60 ................ 0.38 ........ 0.14 ........ 0.0077
70 ................ 0.32 ........ 0.10 ........ 0.0034
80 ................ 0.27 ........ 0.074 ........ 0.0015
90 ................ 0.23 ........ 0.054 ........ 0.00067
100 .............. 0.20 ........ 0.039 ........ 0.00030

So to see the dramatic change seen from higher CYA levels, the CYA shielding effect has to be strong enough to be the predominant effect. The shielding effect would "shield" not only unbound chlorine, but also chlorine bound to CYA. Note that using an extinction coefficient of 20 in the above table one finds the difference between 50 and 90 ppm CYA being a factor of 3.7 which is not far off from the factor of 4.2 that Janet was seeing. So perhaps adding an additional protection factor similar to the "20" column in the above table might be the thing to do. This link indicates that the chlorinated isocyanurates are unstable in sunlight, but it is unclear how much of that is due to breakdown from the equilibrium hypochlorous acid vs. direct breakdown itself. The study just shows that CYA is itself stable in sunlight. If the CYA absorption effect is really this strong, then deeper pools should be more protected at the same CYA level since more of their water volume will be at deeper depths "shielded" from the UV.

An experiment using shallow depth water with different levels of CYA will help isolate the two effects. If the CYA "shielding" or absorption is the main effect, then there should be little protection of chlorine in shallow water. If instead the chlorine combined with CYA has a longer half-life and that is the main effect, then higher CYA levels even in shallow depths should show significant protection and should roughly follow the curve in this graph. I suspect that there will be a some of both processes going on.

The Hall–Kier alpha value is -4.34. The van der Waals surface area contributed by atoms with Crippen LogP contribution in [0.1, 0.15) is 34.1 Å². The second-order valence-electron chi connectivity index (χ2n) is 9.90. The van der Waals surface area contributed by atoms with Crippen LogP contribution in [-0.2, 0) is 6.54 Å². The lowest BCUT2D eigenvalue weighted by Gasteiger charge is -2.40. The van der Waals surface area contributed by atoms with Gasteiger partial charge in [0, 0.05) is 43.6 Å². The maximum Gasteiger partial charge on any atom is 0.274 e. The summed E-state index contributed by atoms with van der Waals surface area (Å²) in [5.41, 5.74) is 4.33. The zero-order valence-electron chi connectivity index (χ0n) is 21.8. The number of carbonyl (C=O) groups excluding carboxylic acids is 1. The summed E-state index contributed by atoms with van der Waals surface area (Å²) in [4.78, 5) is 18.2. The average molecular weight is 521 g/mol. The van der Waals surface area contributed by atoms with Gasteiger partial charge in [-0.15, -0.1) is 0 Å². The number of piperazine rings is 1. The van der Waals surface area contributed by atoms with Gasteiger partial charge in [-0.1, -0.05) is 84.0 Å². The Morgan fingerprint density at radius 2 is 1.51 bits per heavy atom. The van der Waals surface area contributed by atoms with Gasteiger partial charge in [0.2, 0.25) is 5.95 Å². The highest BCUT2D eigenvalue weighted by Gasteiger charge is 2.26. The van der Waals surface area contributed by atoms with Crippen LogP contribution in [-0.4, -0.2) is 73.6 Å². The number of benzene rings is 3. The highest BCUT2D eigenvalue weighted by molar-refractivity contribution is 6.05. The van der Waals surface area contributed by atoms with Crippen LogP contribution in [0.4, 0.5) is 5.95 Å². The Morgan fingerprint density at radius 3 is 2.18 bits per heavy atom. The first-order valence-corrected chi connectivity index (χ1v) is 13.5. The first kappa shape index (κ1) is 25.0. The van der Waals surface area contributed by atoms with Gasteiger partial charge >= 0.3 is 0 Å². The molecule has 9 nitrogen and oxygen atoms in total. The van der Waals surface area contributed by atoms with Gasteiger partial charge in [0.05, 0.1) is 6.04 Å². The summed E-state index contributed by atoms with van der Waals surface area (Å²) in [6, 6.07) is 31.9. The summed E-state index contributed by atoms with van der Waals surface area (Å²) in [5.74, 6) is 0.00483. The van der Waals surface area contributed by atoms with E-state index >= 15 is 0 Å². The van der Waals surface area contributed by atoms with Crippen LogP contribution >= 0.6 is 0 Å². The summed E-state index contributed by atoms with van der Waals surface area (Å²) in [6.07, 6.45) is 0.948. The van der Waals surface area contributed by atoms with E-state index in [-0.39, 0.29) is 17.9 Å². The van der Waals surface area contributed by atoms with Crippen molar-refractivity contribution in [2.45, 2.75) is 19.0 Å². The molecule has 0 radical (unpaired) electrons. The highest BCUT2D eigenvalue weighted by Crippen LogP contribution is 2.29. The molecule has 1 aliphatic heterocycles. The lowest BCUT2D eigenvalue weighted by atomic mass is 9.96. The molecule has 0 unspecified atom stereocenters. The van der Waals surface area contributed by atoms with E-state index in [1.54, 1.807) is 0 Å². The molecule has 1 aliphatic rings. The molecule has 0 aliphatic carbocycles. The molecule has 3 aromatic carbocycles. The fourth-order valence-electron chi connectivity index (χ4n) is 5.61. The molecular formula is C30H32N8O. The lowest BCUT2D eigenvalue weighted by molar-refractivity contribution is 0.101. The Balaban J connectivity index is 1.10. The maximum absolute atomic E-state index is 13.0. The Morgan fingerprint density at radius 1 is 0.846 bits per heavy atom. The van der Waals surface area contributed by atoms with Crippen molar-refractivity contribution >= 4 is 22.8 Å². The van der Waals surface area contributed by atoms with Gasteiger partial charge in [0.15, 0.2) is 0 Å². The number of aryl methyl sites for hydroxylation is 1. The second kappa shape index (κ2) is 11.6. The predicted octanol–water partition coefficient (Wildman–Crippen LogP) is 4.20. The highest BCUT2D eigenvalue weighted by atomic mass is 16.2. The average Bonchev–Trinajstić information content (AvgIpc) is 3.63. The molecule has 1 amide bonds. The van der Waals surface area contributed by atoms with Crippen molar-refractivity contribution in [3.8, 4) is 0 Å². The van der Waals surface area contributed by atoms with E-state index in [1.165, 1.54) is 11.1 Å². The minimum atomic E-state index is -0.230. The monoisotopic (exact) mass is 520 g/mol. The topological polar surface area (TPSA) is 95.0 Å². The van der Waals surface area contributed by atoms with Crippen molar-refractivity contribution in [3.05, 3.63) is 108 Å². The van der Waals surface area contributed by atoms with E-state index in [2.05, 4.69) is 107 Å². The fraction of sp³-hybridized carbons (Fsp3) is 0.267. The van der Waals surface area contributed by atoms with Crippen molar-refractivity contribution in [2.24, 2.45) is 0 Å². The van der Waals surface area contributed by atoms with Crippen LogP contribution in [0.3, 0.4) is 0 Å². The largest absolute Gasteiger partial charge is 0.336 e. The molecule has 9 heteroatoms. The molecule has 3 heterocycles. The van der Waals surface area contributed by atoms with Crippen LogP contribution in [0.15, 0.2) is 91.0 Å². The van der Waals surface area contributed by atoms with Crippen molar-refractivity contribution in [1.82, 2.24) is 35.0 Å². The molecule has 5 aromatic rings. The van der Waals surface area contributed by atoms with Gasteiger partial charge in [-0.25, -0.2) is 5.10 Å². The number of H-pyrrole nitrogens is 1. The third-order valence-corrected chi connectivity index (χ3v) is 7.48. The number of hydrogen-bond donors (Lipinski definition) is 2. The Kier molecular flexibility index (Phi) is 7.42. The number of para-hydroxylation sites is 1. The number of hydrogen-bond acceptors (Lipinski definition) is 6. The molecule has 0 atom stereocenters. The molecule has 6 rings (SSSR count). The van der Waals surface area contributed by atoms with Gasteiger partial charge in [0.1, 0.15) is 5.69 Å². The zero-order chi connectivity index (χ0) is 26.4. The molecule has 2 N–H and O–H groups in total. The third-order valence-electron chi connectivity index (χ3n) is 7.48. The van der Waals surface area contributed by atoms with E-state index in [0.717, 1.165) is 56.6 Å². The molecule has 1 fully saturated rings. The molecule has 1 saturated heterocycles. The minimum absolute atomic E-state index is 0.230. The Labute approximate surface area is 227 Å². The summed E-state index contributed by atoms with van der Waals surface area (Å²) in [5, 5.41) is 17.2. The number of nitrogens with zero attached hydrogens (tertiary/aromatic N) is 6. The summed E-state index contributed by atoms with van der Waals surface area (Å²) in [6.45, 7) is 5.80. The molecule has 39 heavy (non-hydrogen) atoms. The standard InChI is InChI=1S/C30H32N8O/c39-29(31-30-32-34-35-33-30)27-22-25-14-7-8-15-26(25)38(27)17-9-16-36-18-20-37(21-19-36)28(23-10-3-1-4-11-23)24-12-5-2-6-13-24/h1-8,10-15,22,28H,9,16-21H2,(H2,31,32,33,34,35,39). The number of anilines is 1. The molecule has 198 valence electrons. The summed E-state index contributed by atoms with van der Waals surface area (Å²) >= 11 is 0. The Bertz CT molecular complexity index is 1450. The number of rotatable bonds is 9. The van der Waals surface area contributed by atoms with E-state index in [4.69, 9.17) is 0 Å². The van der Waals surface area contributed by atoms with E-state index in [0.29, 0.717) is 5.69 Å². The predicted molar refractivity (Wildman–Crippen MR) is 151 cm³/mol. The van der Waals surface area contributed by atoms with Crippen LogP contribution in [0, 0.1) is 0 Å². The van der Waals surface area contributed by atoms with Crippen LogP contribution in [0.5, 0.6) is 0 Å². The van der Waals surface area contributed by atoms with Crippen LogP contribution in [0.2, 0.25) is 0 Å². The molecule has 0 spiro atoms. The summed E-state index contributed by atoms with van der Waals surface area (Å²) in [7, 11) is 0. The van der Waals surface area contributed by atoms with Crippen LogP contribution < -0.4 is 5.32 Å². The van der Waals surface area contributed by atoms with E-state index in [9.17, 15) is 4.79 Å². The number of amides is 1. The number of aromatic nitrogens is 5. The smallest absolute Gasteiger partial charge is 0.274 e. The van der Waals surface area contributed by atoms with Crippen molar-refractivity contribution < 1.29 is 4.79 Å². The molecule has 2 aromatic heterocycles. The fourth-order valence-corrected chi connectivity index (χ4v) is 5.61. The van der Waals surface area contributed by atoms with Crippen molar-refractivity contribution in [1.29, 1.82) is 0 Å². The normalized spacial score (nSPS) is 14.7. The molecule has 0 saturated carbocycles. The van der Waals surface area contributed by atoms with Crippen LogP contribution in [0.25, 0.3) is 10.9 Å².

The original CYA patent by Fuchs may be seen at this link. There were interesting laboratory tests that appear to have been made at shallow depths and only show a small amount of the "depth" variation one sees with higher chlorine levels. The UV lamp they used appeared to have 1 ppm FC drop to 0.5 ppm FC in 1.7 hours so was not as strong as sunlight. The rate of chlorine loss seemed to track the amount of unbound chlorine, but with diminishing returns starting at a rate of 0.29 per hour at no CYA, 0.16 per hour with 1 ppm CYA, 0.13 per hour with 2 ppm CYA, 0.092 per hour with 5 ppm CYA, 0.071 per hour with 50 ppm CYA and an actual increased loss of 0.088 per hour at 100 ppm CYA. This is somewhat consistent with the original theory of a 35 minute half-life in direct sunlight with no CYA and an 8.4 hour half-hour limit when bound with CYA. This is probably where the industry got its original data for its tables. Note that CYA also has a protective effect on chlorine loss from oxidation of iron and copper. Though the patent speculates CYA may coat metals, it appears that the effect is explained by the reduction in disinfecting chlorine and therefore the rate of corrosion based on its concentration. It should be noted that in the patent "real pools" showed the greater protection effect of higher CYA levels by about a factor of 2 at 10 ppm CYA and over a factor of 3 at 50 ppm CYA. Thus there does appear to be a "shielding" depth factor for CYA protection separate from that explained solely by Cl and Cl-CYA breakdown. The fact that the chlorine levels were the same and only the CYA level increased, yet had a greater effect in a real pool with "depth" is very strong evidence.

The good news with this new information is that at sufficiently high CYA levels using a higher FC (to compensate for disinfection and prevention of algae) should not result in larger losses. Going from 30 ppm to 90 ppm requires about triple the FC level, but the loss rate may be cut down by a factor of 7 for a net overall savings of over a factor of 2. If we can validate this, then it should be possible to run a high CYA pool with high FC levels economically, especially in deeper pools.

To calculate the average intensity of light in the pool overall, one needs to integrate it over depth as follows:

I = (Integral over 0 to D of Ioe-µl dl) / D = (Io/(µD))*(1 - e-µD)
which with small µ expands to
I = Io*(1 - µD/2 + (µD)2/6 - ...)
so that as µ approaches 0, "I" approaches "Io" as expected.